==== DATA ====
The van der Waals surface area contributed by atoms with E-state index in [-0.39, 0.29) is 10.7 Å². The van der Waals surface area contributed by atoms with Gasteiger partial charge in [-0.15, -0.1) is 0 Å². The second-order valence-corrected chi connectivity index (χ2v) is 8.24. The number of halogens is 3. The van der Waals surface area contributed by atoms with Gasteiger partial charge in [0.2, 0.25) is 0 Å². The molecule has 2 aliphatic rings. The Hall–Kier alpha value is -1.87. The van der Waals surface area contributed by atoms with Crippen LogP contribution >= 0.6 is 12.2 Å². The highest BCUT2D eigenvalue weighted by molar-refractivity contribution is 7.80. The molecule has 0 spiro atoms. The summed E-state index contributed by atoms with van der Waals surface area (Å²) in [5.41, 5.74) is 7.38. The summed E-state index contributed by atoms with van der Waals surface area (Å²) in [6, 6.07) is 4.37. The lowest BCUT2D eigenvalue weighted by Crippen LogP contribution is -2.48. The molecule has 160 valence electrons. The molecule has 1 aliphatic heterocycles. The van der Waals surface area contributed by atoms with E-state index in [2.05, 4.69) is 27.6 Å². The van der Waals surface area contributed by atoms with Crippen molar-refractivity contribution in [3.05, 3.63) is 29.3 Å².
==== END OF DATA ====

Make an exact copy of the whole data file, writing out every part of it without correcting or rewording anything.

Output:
The van der Waals surface area contributed by atoms with E-state index in [-0.39, 0.29) is 10.7 Å². The van der Waals surface area contributed by atoms with Gasteiger partial charge in [-0.15, -0.1) is 0 Å². The second-order valence-corrected chi connectivity index (χ2v) is 8.24. The number of halogens is 3. The van der Waals surface area contributed by atoms with Gasteiger partial charge in [0.2, 0.25) is 0 Å². The molecule has 2 aliphatic rings. The Hall–Kier alpha value is -1.87. The van der Waals surface area contributed by atoms with Crippen LogP contribution >= 0.6 is 12.2 Å². The highest BCUT2D eigenvalue weighted by molar-refractivity contribution is 7.80. The molecule has 0 spiro atoms. The summed E-state index contributed by atoms with van der Waals surface area (Å²) in [5.41, 5.74) is 7.38. The summed E-state index contributed by atoms with van der Waals surface area (Å²) in [6, 6.07) is 4.37. The lowest BCUT2D eigenvalue weighted by Crippen LogP contribution is -2.48. The molecule has 160 valence electrons. The molecule has 1 aliphatic heterocycles. The van der Waals surface area contributed by atoms with E-state index in [2.05, 4.69) is 27.6 Å². The van der Waals surface area contributed by atoms with Crippen molar-refractivity contribution in [3.05, 3.63) is 29.3 Å².